Sony Computer Entertainment Europe has no intention of taking action against consumers who have purchased PSPs from grey importers, with the firm categorically denying press reports that it plans to "impound" imported hardware.
Speaking to us this morning, SCEE head of corporate communications Nick Sharples said that "we're absolutely not going after consumers - that's not our objective at all."
"We can assure people who bought consoles on the grey market that we're not going to be going after them," he concluded.
Reports in the British press this morning had claimed that SCEE was planning to "impound" imported consoles, leaving consumers who had paid hundreds of pounds for the hardware empty-handed.
The claims seem to stem from a clause in Sony's high court action against a number of import retailers, which demands that they hand over the names and addresses of customers who have purchased hardware from them.
However, Sharples explained that this is standard procedure in legal actions of this type, with the data simply being used to trace back the full supply chain and establish the level of damages resulting from the importing.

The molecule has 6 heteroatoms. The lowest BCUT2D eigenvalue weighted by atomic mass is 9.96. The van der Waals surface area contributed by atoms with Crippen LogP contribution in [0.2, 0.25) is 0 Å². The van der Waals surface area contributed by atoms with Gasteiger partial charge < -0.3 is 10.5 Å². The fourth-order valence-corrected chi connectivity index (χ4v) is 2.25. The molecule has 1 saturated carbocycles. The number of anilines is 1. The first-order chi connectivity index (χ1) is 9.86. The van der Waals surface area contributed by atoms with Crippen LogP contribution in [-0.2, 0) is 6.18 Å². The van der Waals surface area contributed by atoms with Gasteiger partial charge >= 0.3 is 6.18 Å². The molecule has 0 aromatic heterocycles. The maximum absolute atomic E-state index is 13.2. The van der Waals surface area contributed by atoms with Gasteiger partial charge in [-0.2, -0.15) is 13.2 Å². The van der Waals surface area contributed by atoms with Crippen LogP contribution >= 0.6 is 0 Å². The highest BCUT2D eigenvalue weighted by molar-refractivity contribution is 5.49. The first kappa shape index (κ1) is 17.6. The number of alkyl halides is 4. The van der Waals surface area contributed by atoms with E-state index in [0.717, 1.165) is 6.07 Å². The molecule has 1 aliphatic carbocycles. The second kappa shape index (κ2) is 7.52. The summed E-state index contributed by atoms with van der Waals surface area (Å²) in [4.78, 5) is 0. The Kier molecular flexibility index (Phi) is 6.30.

The concerns seem to centre on the idea that Sony might emulate the RIAA, a music industry body which took individuals who downloaded music off the internet to court in a number of high profile cases.
The situation with PSP importing is completely different, however, and Sony acknowledges that it's unlikely that it would have any legal avenue to pursue individual consumers even if it actually wished to do so.
The firm's court case against import retailers, however, will continue - and earlier this week SCEE president David Reeves confirmed that over 600 letters have also been sent to individuals and companies engaged in selling import PSP devices on eBay.